Small-class format focused on the close reading of literary texts and analysis of literary criticism. This class answers the questions: How do literary critics do what they do? What styles and gambits make criticism vibrant and powerful? Goal is to examine how one goes about writing a lucid, intelligent, and convincing piece of literary criticism based on original research.
Terms: Aut, Win | Units: 5 | UG Reqs: GER:DB-Hum

ENGLISH 168: Imagining the Oceans (COMPLIT 168, FRENCH 168)

How has Western culture constructed the world's oceans since the beginning of global ocean exploration? How have imaginative visions of the ocean been shaped by marine science, technology, exploration, commerce and leisure? Authors read might include Cook, Equiano, and Steinbeck; Defoe, Verne, Stevenson, Conrad, Woolf and Hemingway; Coleridge, Baudelaire, Moore, Bishop and Walcott. Films by Painlevé and Bigelow. Seminar co-ordinated with a spring 2015 Cantor Arts Center public exhibition. Visits to Cantor; other possible field trips include Hopkins Marine Station and SF Maritime Historical Park.
Terms: Spr | Units: 5 | UG Reqs: GER:DB-Hum, WAY-A-II, WAY-ED

ENGLISH 172E: The Literature of the Americas (AMSTUD 142, COMPLIT 142, CSRE 142)

A wide-ranging overview of the literatures of the Americas inncomparative perspective, emphasizing continuities and crises that are common to North American, Central American, and South American literatures as well as the distinctive national and cultural elements of a diverse array of primary works. Topics include the definitions of such concepts as empire and colonialism, the encounters between worldviews of European and indigenous peoples, the emergence of creole and racially mixed populations, slavery, the New World voice, myths of America as paradise or utopia, the coming of modernism, twentieth-century avant-gardes, and distinctive modern episodes--the Harlem Renaissance, the Beats, magic realism, Noigandres--in unaccustomed conversation with each other.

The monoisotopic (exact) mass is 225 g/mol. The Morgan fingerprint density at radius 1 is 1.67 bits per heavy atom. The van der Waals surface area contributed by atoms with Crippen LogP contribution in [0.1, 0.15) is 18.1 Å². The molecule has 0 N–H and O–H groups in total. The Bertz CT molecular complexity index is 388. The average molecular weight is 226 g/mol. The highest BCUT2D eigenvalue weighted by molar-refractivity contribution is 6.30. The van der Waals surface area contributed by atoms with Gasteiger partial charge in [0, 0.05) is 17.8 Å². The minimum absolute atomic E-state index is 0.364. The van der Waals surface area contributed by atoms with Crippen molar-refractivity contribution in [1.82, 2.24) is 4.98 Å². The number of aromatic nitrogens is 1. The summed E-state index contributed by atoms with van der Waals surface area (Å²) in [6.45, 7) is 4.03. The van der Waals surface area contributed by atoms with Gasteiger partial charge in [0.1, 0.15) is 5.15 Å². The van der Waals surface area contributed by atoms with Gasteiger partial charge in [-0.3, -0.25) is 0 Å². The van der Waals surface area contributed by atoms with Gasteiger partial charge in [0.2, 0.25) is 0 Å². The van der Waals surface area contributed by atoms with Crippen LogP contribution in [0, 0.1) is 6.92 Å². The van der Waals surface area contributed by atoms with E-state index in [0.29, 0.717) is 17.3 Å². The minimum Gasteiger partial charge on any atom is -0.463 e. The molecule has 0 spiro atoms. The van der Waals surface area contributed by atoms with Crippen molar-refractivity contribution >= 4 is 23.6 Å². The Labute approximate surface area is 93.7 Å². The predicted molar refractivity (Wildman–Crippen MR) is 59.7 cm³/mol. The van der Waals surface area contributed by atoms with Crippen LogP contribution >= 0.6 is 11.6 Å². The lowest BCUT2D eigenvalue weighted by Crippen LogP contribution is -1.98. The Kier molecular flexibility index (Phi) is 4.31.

| UG Reqs: GER:DB-Hum, GER:EC-AmerCul, WAY-A-II

ENGLISH 175C: Literature and Culture of the American Landscape

This course examines a wide range of American literary engagements with nature: as a determinant of national character and destiny; as a source of spiritual, sexual, and moral revitalization; as a battleground for the survival of races and ethnicities; as a molding mechanism of citizenship and gender; as the basis of a national art and culture; and as a resource for exploitation or preservation.
Terms: Win | Units: 5 | UG Reqs: GER:DB-Hum, GER:EC-AmerCul, WAY-A-II, WAY-ED
Instructors: Spingarn, A. (PI)

ENGLISH 183F: Introduction to Critical Theory

An introduction to critical theory, beginning with some of the defining moments of its history in the 20th century, to current developments in the field in the context of the contemporary global skepticism of humanistic critique, both in its institutional capacity and within the larger public sphere. Texts by Louis Althusser, Michel Foucault, Helene Cixous, Michael Hardt and Antonio Negri, Edward Said, David Lodge and others.
Terms: Aut | Units: 5 | UG Reqs: GER:DB-Hum
Instructors: Majumdar, S. (PI)
Filter Results:
term offered
updating results...
teaching presence
updating results...
number of units
updating results...
time offered
updating results...
days
updating results...
UG Requirements (GERs)
updating results...
component
updating results...
career
updating results...
© Stanford University | Terms of Use | Copyright Complaints